4. Access your wisdom
Aaron is a smart guy who can tolerate a lot of pain. That’s why his wife was so perplexed when he flat out refused to get a tetanus shot after stepping on a rusty nail.
She got some insight years later when her mother-in-law told the story about the day a humiliated Aaron came home from school. Despite his best efforts, this first-grader cried in front of his friends when they got their polio vaccine injections. That forgotten episode set up a lifetime aversion to needles.
Like computers, our brains get a steady stream of upgrades that improve its performance. More experienced brain make wiser choices.
A traumatic childhood experience can act on the brain like a computer bug that kicks up outdated software program. When this thinking glitch is activated, the brain seems to forget that the past is over; it reacts as if the past trauma were being relived at this moment. Further, the person has access to the resources at the time of the trauma.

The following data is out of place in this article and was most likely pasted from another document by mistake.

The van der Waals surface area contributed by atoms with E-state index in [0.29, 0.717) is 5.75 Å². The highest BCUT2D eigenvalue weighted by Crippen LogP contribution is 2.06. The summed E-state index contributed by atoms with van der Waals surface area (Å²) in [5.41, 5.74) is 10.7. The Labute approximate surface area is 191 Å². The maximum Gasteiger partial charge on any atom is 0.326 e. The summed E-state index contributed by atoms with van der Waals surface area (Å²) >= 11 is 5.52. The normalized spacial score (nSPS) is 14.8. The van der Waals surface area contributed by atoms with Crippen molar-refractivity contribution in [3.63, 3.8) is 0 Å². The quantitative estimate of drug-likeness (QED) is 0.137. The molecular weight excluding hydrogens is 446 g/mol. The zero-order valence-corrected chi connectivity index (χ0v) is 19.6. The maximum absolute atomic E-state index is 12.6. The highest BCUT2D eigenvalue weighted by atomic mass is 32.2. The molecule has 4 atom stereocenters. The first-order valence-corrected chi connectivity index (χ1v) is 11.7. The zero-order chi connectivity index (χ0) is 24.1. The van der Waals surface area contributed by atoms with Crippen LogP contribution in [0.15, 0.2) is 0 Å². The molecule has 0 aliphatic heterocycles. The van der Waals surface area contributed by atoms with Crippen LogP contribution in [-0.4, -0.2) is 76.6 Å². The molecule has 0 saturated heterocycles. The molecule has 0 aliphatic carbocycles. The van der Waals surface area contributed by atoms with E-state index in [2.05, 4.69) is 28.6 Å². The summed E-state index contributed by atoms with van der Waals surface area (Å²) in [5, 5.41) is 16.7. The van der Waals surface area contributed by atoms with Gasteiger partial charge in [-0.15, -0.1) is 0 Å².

We all get triggered like this. Sometimes it’s mild; a certain smell can give you a bad feeling or a stranger rubs you the wrong way. In extreme cases, it’s called post-traumatic stress disorder. The brain seems to forget that the past is over, and it reacts as if the past trauma were being relived at this moment.
If your loved one in pain is demonstrating uncharacteristic behavior, consider the possibility that they are tripping over an unhealed trauma.
You–as the caregiver–can get triggered too. It’s more likely to happen with people you knew during your childhood.
The best chance of using all of your wisdom when you catch yourself When you catch yourself living in the past.